Trump threw up an eva­sive flur­ry about kids being brought north by “coy­otes.” Biden coun­tered that they were brought here by and tak­en from par­ents, even nurs­ing moth­ers. “Those kids are alone,” he said. “They have nowhere to go.”

Biden didn’t just counter Trump. He promised to at last deliv­er immi­gra­tion reform, offer­ing undoc­u­ment­ed immi­grants a path to legal sta­tus and giv­ing Dream­ers secu­ri­ty in a coun­try where they’ve lived most of their lives.

Biden looked noth­ing like the “Sleepy Joe” moniker Trump has often used. Nor did he show any signs of run­ning out the clock. He took the fight to Trump. The for­mer veep’s bold­est moment came when accus­ing the incum­bent of racism.

At first, debate watch­ers heard the usu­al Trump fak­ery. He claimed to have done more for African Amer­i­cans than any pres­i­dent since Abra­ham Lin­coln, fol­low­ing with anoth­er piece of self-flat­tery: “I am the least racist per­son in this room.”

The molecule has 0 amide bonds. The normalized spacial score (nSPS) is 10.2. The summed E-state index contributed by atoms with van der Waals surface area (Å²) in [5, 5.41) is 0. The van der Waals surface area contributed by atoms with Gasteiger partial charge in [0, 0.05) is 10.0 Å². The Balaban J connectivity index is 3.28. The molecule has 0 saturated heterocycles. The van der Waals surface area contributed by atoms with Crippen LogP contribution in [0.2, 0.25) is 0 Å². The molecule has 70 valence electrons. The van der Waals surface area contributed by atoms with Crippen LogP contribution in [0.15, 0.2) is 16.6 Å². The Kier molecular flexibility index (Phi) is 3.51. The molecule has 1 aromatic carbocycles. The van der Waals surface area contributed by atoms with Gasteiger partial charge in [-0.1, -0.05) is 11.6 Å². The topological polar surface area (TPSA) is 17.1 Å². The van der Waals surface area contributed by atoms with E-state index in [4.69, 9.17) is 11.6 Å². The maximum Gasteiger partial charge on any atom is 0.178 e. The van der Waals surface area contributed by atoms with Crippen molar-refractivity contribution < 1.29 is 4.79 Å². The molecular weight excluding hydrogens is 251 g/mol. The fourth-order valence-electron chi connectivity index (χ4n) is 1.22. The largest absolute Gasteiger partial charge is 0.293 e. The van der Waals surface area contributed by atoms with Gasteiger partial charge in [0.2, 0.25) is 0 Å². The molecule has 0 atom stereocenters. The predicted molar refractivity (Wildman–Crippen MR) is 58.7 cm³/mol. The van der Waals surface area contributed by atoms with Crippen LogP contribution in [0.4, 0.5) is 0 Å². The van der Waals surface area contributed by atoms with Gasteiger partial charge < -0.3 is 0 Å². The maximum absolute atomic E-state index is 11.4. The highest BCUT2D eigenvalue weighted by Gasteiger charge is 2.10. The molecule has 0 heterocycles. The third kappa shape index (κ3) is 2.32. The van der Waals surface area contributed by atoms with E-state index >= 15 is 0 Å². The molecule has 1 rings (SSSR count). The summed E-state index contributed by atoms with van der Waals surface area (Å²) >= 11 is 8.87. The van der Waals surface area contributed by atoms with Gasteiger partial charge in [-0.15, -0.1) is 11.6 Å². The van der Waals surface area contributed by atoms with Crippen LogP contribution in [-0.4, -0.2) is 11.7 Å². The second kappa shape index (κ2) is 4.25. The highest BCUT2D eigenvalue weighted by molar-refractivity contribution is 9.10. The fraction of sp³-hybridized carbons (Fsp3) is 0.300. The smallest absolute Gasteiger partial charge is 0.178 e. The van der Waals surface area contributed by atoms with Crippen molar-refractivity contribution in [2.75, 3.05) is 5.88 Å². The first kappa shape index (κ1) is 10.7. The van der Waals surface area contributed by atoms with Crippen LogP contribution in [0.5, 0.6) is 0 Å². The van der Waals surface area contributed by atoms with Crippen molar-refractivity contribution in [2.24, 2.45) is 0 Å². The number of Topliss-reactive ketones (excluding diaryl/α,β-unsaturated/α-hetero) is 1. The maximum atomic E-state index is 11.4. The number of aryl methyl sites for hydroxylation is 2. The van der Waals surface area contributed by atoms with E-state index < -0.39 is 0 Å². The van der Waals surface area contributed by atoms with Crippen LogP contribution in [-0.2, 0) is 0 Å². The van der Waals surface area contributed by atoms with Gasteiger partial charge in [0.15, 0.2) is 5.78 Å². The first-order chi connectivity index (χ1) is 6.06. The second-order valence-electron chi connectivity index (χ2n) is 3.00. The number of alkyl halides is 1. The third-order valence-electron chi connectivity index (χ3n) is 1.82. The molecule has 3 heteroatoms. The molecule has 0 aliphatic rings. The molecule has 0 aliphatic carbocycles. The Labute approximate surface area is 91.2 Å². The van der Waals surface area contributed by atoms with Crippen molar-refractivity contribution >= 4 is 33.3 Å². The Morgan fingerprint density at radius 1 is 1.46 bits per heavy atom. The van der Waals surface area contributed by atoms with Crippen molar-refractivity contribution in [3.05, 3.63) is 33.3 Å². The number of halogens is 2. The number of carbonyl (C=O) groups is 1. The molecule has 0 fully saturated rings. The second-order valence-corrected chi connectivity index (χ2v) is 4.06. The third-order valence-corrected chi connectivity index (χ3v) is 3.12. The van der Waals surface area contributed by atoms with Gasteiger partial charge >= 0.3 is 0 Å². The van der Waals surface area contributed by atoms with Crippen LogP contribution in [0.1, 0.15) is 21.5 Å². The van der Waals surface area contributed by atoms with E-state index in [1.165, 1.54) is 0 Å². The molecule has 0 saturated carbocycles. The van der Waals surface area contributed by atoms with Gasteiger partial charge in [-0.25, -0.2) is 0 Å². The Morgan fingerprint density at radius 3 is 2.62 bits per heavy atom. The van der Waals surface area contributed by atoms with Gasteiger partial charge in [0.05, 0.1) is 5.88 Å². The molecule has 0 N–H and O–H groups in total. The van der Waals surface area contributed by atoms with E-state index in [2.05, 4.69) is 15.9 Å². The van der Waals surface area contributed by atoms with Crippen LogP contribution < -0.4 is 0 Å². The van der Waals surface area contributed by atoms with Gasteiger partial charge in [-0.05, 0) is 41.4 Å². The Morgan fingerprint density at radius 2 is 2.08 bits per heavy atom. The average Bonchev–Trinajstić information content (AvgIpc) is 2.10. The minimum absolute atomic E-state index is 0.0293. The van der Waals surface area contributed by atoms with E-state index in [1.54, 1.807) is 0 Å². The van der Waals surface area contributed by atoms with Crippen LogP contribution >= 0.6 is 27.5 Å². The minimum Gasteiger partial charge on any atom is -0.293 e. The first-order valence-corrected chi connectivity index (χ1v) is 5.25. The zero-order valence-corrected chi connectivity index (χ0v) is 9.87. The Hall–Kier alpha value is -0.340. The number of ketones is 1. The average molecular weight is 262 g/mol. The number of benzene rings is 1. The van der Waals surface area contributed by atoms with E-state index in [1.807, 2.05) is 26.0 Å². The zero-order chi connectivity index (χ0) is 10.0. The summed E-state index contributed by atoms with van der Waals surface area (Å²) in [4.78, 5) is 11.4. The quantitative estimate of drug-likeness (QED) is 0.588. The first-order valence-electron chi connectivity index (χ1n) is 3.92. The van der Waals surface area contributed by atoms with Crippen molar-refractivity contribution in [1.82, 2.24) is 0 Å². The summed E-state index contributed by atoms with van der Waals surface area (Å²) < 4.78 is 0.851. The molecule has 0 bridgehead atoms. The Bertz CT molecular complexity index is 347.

Abra­ham Lin­coln here is one of the most racist pres­i­dents we’ve had in mod­ern his­to­ry,” Biden shot back. “This guy has a dog whis­tle about as big as a foghorn.”

The can­di­dates’ clos­ing remarks drove home themes of the debate.

Welk­er asked a sim­ple ques­tion of the can­di­dates: “In your inau­gur­al address, on Jan­u­ary 20th, 2021, what would you say to Amer­i­cans who did not vote for you?”

Trump has voiced no sec­ond term agenda.

He respond­ed to Welk­er by once more defend­ing his response to the COVID-19 pan­dem­ic. And, once more, he attacked Biden for want­i­ng to invest in America.

“If he gets in, you will have a depres­sion the likes of which you have nev­er seen. Your 401(k) will go to hell and it will be a very, very sad day for the country.”

Biden made a sim­ple point, one not often heard in the past four years.

“I don’t see red states or blue states, I see a Unit­ed States.”

At oth­er points dur­ing the debate, Trump cranked up his mean­ness, attack­ing Hunter Biden and imply­ing Joe Biden is soft on Chi­na. Biden coun­tered with Trump’s secret Chi­na bank account, revealed Tues­day in the New York Times.